Prester John, the name given by Europeans in the middle ages to a supposed Christian sovereign or dynasty of sovereigns established in the interior of Asia. The name occurs first in the 11th century, and according to one account he was an eastern potentate dwelling beyond Persia, who, having been converted to Christianity by the spirit of a departed saint, caused his subjects to adopt the same faith. He was at once sovereign and priest of his people (whence his name Prester or Presbyter), and his sway, in its pastoral simplicity and benignity, was compared to that of kings in the patriarchal times. This story was found to be a mere fancy. The belief in the existence of Prester John, however, took a more tangible shape in the 13th century, and on the authority of some Nestorian priests he was said to be identical with Ung Khan, a powerful Tartar chief living in Karakorum, in eastern Tartary, who was overthrown and slain by Genghis Khan. Giovanni Carpini, a Franciscan friar, who in 1246 was sent on a mission to Batu Khan, the grandson of Genghis, failed to discover the Christian monarch or his subjects, but supposed him to be established further to the eastward.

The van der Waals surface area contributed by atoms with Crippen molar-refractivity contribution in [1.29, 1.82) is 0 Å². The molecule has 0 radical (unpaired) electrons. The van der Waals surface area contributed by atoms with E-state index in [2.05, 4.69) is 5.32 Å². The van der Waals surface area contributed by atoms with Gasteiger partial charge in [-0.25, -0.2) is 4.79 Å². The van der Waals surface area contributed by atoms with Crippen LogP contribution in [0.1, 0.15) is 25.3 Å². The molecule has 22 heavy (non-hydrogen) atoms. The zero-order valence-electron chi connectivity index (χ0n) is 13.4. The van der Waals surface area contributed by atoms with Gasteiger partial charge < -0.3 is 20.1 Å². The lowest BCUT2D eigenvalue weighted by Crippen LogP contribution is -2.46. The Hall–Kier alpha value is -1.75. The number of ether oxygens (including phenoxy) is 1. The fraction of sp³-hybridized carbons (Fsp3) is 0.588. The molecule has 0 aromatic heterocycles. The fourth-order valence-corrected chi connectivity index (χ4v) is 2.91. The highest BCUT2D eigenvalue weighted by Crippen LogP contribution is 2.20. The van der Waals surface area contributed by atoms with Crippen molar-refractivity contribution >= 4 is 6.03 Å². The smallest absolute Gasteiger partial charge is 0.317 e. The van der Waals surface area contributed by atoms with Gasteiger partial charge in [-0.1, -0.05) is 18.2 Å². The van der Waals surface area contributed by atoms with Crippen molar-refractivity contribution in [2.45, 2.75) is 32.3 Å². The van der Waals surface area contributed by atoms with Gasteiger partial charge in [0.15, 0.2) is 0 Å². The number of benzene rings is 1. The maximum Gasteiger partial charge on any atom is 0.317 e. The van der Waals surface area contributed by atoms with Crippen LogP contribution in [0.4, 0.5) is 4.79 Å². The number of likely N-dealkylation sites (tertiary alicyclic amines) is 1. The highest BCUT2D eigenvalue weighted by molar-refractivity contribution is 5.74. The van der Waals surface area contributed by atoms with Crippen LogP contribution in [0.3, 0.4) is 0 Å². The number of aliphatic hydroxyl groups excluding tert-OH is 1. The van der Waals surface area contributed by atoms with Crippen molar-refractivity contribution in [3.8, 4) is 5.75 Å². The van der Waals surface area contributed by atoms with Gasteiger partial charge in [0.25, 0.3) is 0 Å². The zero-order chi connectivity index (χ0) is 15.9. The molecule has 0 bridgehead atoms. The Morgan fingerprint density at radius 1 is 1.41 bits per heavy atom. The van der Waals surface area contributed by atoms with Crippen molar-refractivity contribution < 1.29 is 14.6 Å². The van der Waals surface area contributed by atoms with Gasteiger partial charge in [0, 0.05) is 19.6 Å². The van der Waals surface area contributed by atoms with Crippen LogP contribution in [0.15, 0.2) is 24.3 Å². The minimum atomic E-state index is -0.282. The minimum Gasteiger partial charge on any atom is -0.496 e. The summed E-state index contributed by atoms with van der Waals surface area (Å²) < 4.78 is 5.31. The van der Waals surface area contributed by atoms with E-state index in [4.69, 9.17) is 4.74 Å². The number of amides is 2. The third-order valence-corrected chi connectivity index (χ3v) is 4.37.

A few years later another Franciscan, Rubruquis, penetrated as far as the court of Batu Khan in central Tartary, and was thence forwarded to Karakorum, the residence of Mangu Khan, and the supposed seat of Prester John. His search for the latter was unavailing, but from a few Nes-torian priests whom he met there, he ascertained that Ung Khan had encouraged the propagation of Christianity in his dominions. The existence of Prester John nevertheless continued to be believed, and as late as the close of the 15th century the Portuguese, who had Beached India by the way of the cape of Good Hope, made fruitless inquiries for him there. About the same time Peres da Covil-ham, a Portuguese, made a journey to Abyssinia in quest of the kingdom of Prester John; and finding the negus or king of Habesh to be a Christian prince, he conferred the title upon him. Mosheim, in his " Ecclesiastical Institutes," conjectures that Prester John may have been a Nestorian priest, who, gaining possession of a throne in eastern Tartary, .transmitted his title as well as his name to his successors.
Others have supposed him to be identical with the grand lama.